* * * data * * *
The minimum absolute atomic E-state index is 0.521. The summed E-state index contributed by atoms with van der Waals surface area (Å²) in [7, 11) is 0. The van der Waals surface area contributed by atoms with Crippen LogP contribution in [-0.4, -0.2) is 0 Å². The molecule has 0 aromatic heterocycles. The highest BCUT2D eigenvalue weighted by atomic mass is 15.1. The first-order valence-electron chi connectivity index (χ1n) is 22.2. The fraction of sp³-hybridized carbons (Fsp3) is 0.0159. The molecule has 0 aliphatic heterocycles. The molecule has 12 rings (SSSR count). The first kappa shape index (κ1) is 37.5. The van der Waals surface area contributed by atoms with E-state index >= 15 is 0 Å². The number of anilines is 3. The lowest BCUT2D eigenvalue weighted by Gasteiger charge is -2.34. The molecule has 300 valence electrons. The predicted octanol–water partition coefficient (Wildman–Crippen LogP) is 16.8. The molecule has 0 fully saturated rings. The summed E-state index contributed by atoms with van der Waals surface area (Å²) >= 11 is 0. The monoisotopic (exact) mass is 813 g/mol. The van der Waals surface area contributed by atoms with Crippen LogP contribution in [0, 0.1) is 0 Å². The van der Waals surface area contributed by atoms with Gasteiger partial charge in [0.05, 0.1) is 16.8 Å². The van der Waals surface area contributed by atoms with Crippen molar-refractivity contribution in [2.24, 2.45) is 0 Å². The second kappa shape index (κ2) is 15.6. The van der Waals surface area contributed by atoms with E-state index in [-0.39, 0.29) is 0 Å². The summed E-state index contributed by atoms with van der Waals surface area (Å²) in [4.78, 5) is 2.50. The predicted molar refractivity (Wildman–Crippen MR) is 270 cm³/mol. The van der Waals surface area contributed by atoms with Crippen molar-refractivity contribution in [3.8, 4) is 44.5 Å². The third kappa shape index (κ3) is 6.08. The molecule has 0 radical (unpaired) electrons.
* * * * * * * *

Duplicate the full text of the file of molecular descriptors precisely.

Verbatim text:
The minimum absolute atomic E-state index is 0.521. The summed E-state index contributed by atoms with van der Waals surface area (Å²) in [7, 11) is 0. The van der Waals surface area contributed by atoms with Crippen LogP contribution in [-0.4, -0.2) is 0 Å². The molecule has 0 aromatic heterocycles. The highest BCUT2D eigenvalue weighted by atomic mass is 15.1. The first-order valence-electron chi connectivity index (χ1n) is 22.2. The fraction of sp³-hybridized carbons (Fsp3) is 0.0159. The molecule has 0 aliphatic heterocycles. The molecule has 12 rings (SSSR count). The first kappa shape index (κ1) is 37.5. The van der Waals surface area contributed by atoms with E-state index >= 15 is 0 Å². The number of anilines is 3. The lowest BCUT2D eigenvalue weighted by Gasteiger charge is -2.34. The molecule has 300 valence electrons. The predicted octanol–water partition coefficient (Wildman–Crippen LogP) is 16.8. The molecule has 0 fully saturated rings. The summed E-state index contributed by atoms with van der Waals surface area (Å²) >= 11 is 0. The monoisotopic (exact) mass is 813 g/mol. The van der Waals surface area contributed by atoms with Crippen LogP contribution in [0, 0.1) is 0 Å². The van der Waals surface area contributed by atoms with Gasteiger partial charge in [0.05, 0.1) is 16.8 Å². The van der Waals surface area contributed by atoms with Crippen molar-refractivity contribution in [2.24, 2.45) is 0 Å². The second kappa shape index (κ2) is 15.6. The van der Waals surface area contributed by atoms with E-state index in [-0.39, 0.29) is 0 Å². The summed E-state index contributed by atoms with van der Waals surface area (Å²) in [4.78, 5) is 2.50. The predicted molar refractivity (Wildman–Crippen MR) is 270 cm³/mol. The van der Waals surface area contributed by atoms with Crippen molar-refractivity contribution in [3.8, 4) is 44.5 Å². The third kappa shape index (κ3) is 6.08. The molecule has 0 radical (unpaired) electrons.